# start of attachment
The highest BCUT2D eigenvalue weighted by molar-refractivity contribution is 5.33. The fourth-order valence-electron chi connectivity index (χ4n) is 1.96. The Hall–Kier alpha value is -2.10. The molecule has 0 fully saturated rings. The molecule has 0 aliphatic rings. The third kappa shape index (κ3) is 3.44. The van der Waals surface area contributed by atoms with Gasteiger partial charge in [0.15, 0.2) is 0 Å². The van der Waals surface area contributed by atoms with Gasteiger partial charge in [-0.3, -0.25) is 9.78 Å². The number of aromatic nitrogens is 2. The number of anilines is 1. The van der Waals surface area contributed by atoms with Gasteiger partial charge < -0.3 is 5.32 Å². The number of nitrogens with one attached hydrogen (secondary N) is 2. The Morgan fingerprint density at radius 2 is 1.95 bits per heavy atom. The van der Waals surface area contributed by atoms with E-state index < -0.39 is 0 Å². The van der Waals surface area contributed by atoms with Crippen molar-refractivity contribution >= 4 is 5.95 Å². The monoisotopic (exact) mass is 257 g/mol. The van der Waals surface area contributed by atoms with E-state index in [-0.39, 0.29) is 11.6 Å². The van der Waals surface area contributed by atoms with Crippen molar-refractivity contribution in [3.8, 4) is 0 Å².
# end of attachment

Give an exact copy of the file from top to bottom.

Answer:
The highest BCUT2D eigenvalue weighted by molar-refractivity contribution is 5.33. The fourth-order valence-electron chi connectivity index (χ4n) is 1.96. The Hall–Kier alpha value is -2.10. The molecule has 0 fully saturated rings. The molecule has 0 aliphatic rings. The third kappa shape index (κ3) is 3.44. The van der Waals surface area contributed by atoms with Gasteiger partial charge in [0.15, 0.2) is 0 Å². The van der Waals surface area contributed by atoms with Gasteiger partial charge in [-0.3, -0.25) is 9.78 Å². The number of aromatic nitrogens is 2. The number of anilines is 1. The van der Waals surface area contributed by atoms with Gasteiger partial charge < -0.3 is 5.32 Å². The number of nitrogens with one attached hydrogen (secondary N) is 2. The Morgan fingerprint density at radius 2 is 1.95 bits per heavy atom. The van der Waals surface area contributed by atoms with E-state index < -0.39 is 0 Å². The van der Waals surface area contributed by atoms with Crippen molar-refractivity contribution >= 4 is 5.95 Å². The monoisotopic (exact) mass is 257 g/mol. The van der Waals surface area contributed by atoms with E-state index in [-0.39, 0.29) is 11.6 Å². The van der Waals surface area contributed by atoms with Crippen molar-refractivity contribution in [3.8, 4) is 0 Å².